Interview With the Founders of the Democracy in Europe Movement 25: Yanis Varoufakis and Srecko Horvat

In this interview we talk to the former finance minister of Greece, Yanis Varoufakis, and philosopher, activist and author, Srecko Horvat. This interview was conducted on the 9th of February, 2016, in Berlin when the Democracy in Europe Movement 25 (DiEM25) was launched.

  • What differentiates DiEM25 from grassroots movements of the past such as Occupy?

  • What solutions and hopes does DiEM25 provide to ordinary people such as a single mothers or entire families living on a single pension?

  • Will DiEM25 implement the following rule: “If politicians vote for something (like war) they should also be part of it”?

These questions and many more are addressed in this video.

TRANSCRIPT:

Zain Raza: We’re here now with Yanis Varoufakis and Srecko Horvat, the founders and participants of Democracy in Europe Movement. So I wantto ask you a question based more on the activism and grassroots movements part. DiEM25 — a lot of movements have occurred in the past like Occupy, which was a success in terms of consciousness but not in terms of its longevity or sustainability. What are the strategies that you guys are using to make sure that this movement lasts for a longer time at a grassroots level?

Yanis Varoufakis: Well look, let’s talk about the anthropogeography of this meeting that we just — think about it. We have representatives from Green parties, from feminist organizations, we have have from Blockupy as you mentioned — but at the same time we have the head of IG Metal, a trade union inGermany that everybody knows with 2.4 million workers — with people from the SPD, with people from the Linke, people from Barcelona, from themovements at level of municipality. People from Britain, who are not usually part of central European movements. We have people from the Czech Republic, people from Poland — that is unique — I don’t believe we have managed to do this before inthe movements inthe last few year. Something is brewing inEurope. These movements have now had a chance, and there is no guarantee, a chance of coalesces, of convergence into a surge — thedemocratic surge that we want.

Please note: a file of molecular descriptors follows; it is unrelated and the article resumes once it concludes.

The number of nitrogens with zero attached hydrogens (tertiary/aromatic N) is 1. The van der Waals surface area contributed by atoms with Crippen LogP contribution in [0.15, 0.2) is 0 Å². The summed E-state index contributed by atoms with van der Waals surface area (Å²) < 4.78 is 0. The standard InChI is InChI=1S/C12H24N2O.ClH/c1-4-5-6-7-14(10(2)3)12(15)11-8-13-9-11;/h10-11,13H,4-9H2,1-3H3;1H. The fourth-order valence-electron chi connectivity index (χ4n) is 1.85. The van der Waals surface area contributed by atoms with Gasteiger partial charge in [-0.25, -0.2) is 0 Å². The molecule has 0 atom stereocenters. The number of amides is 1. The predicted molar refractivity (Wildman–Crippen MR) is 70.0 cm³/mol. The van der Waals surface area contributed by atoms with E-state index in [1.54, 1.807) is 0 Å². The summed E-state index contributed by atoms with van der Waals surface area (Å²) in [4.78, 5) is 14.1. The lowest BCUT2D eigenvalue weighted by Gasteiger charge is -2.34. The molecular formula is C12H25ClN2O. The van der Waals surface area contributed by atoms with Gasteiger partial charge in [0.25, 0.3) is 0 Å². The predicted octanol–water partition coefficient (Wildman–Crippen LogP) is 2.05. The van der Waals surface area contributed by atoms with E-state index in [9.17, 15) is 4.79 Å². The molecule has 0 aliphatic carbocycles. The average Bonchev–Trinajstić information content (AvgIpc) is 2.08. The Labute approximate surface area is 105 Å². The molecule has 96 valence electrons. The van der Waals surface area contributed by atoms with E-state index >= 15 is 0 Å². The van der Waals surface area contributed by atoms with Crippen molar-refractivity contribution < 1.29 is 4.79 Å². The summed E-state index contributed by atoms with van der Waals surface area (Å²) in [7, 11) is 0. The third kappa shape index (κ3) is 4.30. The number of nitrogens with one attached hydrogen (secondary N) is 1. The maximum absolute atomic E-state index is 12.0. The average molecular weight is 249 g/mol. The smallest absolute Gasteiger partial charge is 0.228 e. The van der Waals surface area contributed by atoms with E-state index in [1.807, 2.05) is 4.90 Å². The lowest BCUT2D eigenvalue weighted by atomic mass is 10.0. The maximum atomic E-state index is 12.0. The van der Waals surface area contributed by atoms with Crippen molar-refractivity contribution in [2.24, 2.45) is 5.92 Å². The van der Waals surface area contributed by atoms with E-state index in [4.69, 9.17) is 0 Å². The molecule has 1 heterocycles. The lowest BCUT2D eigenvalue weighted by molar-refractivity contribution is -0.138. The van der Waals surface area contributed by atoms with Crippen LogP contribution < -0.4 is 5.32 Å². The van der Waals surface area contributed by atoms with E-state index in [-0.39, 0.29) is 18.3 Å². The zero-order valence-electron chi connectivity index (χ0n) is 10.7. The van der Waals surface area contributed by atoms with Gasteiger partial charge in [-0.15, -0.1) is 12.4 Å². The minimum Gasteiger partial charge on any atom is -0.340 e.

Srecko Horvat: Yes as Yanis said both of us but also other people who are present here in Berlin have been participating in many social movements, networks and forums inthe last decade starting from the World Social Forum in Porto Alegre in 2001 to Genua protests and then of course these huge wave of protests all around the world in 2011 with occupation of squares Puerto del Sol, Syntagma Square, Zuccotti Park in New York and so on. But what it is new here I think, I hope at least, what is new is that we don’t only include movements, we don’t only include Trade Unions, classical political parties but for example during these meetings today we had people who are activists of Tor or Wikileaks, never before I have seen that so many people who come from the field of technology were interested in bringing more democracy — and we know there is no democracy without technology — actually technology could helps us today to bring more democracy. So what we can see only from this first meeting but also other meetings and people who supported themanifesto for example from Ken Loach, Eva Illouz, Toni Negri, Julian Assange — we can see that people got together who usually weren’t together — so we also have people from PaDeMos people from Degrowth, the Labour Party is very interested and supportive of DiEM. What we can see is that we are reallyin a political momentum currently inthe European Union where I think that we can go only in one direction — andthe one direction is democracy — or theother direction will be the dystopia which will be very similar tothe dystopia during the first World War and second World War.

Zain Raza: So we are faced with forces that have immense power, some people call them “Totalitarian Institutions” like the banking and hedge funds, be it the NSA surveillance state, be it the Monsantos. People feel hopelessness — let’s take an example of a single mother whose on unemployment benefits. She’s just lost her husband. Or a person studying in the university burdened with a lot of deadlines — people working on bar jobs — what would you advise them if they are facing fears or questions about engaging in such a movement?

Yanis Varoufakis: The only thing that you can use as a weapon to pose this panoply of evil, to use rather a moderative term, is hope. So how do you inspire a single mother? How do you instill hope in her? Through this convergence ofthe movements, of movements that are powerful but which tend toshrivel and die when left on their own — this convergence with existing established organizations from previous generations and centuries of struggle like thetrade unions, for instance, it is the only possible source of hope for a single mother, the disaffected unemployed 58 year old who is unemployable given technological change, tothe people in Greece who have to survive whole families on one puny little pension which is being cut tothe people in Ireland who have been battered for years by austerity now are coalescing around one issue “water”. So as so to not allow this kind ofmovementto die out — we need tobring them all together with established institutions to produce the possibility of hope.